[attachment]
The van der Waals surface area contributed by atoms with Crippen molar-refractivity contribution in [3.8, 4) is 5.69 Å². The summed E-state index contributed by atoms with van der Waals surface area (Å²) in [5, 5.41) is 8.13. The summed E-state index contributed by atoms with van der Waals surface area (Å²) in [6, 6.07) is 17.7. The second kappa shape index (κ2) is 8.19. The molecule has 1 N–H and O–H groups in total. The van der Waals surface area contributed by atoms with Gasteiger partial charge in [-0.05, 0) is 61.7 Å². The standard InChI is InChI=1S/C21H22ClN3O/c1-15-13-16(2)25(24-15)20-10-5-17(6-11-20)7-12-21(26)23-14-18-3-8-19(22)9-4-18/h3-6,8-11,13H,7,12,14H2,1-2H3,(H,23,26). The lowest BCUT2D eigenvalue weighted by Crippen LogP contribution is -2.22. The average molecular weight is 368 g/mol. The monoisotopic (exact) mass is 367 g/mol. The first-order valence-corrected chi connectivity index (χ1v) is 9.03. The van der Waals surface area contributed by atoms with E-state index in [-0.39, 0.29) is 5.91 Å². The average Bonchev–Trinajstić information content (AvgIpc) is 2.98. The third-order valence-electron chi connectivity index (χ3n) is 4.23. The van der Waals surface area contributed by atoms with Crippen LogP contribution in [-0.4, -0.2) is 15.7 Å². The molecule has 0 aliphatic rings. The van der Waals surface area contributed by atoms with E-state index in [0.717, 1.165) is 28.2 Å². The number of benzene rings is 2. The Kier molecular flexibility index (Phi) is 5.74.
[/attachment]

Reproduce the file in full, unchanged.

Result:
The van der Waals surface area contributed by atoms with Crippen molar-refractivity contribution in [3.8, 4) is 5.69 Å². The summed E-state index contributed by atoms with van der Waals surface area (Å²) in [5, 5.41) is 8.13. The summed E-state index contributed by atoms with van der Waals surface area (Å²) in [6, 6.07) is 17.7. The second kappa shape index (κ2) is 8.19. The molecule has 1 N–H and O–H groups in total. The van der Waals surface area contributed by atoms with Gasteiger partial charge in [-0.05, 0) is 61.7 Å². The standard InChI is InChI=1S/C21H22ClN3O/c1-15-13-16(2)25(24-15)20-10-5-17(6-11-20)7-12-21(26)23-14-18-3-8-19(22)9-4-18/h3-6,8-11,13H,7,12,14H2,1-2H3,(H,23,26). The lowest BCUT2D eigenvalue weighted by Crippen LogP contribution is -2.22. The average molecular weight is 368 g/mol. The monoisotopic (exact) mass is 367 g/mol. The first-order valence-corrected chi connectivity index (χ1v) is 9.03. The van der Waals surface area contributed by atoms with E-state index in [-0.39, 0.29) is 5.91 Å². The average Bonchev–Trinajstić information content (AvgIpc) is 2.98. The third-order valence-electron chi connectivity index (χ3n) is 4.23. The van der Waals surface area contributed by atoms with Crippen LogP contribution in [-0.4, -0.2) is 15.7 Å². The molecule has 0 aliphatic rings. The van der Waals surface area contributed by atoms with E-state index in [0.717, 1.165) is 28.2 Å². The number of benzene rings is 2. The Kier molecular flexibility index (Phi) is 5.74.